This did not mean the condemnation of the world. European culture, Christianity included, was dominated by the affirmation: God has created goodness and while man has tainted it through sin, despite his limitations, man was able to make the world his home, albeit without any illusory hopes of building a perfect order.

    * * *

    Modernity led to a denial of the core ideas of Europe's identity. Rationality degenerated into the hubris of individual reason, which is supposed to establish standards for itself and produce definitive solutions. The paradox of this approach is best exemplified by its classic, Descartes.

    In order to obtain undisputed knowledge, the philosopher rejected the previous knowledge available to man. He was unable to achieve inaccessible certainty, yet in a purely rational sense he was able to undermine all the data we use in the process of obtaining knowledge. Instead of certainty, therefore, he achieved its negation. 

    Descartes believed that purely rational speculation would help him arrive at infallible knowledge. It turned out that there was no way to achieve this by purely rational means and all that remained of the method adopted was doubt, which questions both God and the world and calls into question the very cognitive process itself. 

    The irresistible knowledge that was supposed to arise from rational insight was supposed to anchor man in a certain reality and to provide an unshakeable foundation for objective cognition. Instead, purely rational speculation rendered the world unreal and left only the subjective perspective as a certainty, transforming itself into a kind of solipsism. 

    It is difficult to find a more illustrative lesson in the failure of man's rational hubris. However, Descartes' successors drew no conclusions and continued to take up his enterprise leading only to a questioning of the world and its rules and consequently to scepticism, or arbitrary and dogmatic constructions, which are the reverse of scepticism. The foundation of metaphysics, i.e. the recognition of an order that transcends us, was rejected. The world became a malleable matter to be shaped at will. In his own mind, man acquired divine powers and sticks to this notion, although it proved futile in a short time.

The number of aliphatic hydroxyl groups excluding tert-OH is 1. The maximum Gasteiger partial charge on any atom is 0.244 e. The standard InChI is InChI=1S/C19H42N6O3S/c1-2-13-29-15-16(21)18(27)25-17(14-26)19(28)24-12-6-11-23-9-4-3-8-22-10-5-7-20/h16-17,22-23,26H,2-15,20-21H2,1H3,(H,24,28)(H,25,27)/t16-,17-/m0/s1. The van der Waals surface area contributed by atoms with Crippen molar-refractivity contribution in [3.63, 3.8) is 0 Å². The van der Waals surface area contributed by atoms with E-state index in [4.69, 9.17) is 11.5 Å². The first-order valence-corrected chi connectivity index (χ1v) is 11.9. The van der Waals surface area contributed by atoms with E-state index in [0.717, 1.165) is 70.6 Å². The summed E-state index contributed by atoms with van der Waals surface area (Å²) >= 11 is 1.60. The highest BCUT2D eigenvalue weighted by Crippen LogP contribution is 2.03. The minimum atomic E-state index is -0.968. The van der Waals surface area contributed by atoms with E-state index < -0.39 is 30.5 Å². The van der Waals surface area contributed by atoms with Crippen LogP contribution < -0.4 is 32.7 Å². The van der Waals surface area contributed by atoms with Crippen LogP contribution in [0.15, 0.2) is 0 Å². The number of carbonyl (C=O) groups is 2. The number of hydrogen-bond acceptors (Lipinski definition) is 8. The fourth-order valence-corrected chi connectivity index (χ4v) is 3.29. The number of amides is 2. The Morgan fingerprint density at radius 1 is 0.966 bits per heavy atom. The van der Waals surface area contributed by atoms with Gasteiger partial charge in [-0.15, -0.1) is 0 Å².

Thinking, which, like culture, must be a communal endeavour and must entail a multigenerational effort, has disintegrated into individual and group projects of increasing eccentricity; their principal aim is to deconstruct the thoughts that preceded them.

    * * *

    The hubris of individual reason is linked to the questioning of the social nature of man and his reduction to a supposedly self-creating monad. This effectively annihilates the tension that adds to the dynamism of European culture, particularly evident in Christianity. The thinkers who refer to it have never questioned the social nature of man, while recognising that he cannot be reduced to any of the communities that constitute his identity. According to Christianity, man was created in the image and likeness of God and will ultimately personally account for his life to Him. This account is the precondition of his salvation or damnation. It was Christianity that commanded that every human being be seen as a neighbour, which was a real advance on the particularistic ethics of specific collectives. The universalism of Christian ethics and the particularism of human existence represented a dilemma that was never fully resolved, while at the same time unleashing a creative element in European culture.

    Modern hubris gave rise to the image of an individual whose existence precedes his social being. Its consequence is the myth of the social contract, which entails another one, namely the vision of the pre-social existence of man in the state of nature. It constitutes the initial idea of the political doctrine of liberalism. It assumes that the legitimacy of the political system must be the universal and rational acceptance of the subjects. It was a kind of mental experiment, which is nevertheless to become the foundation for the legitimation of human orders. According to the new rationalist claim, all human regimes must be definitively and clearly explained and designed.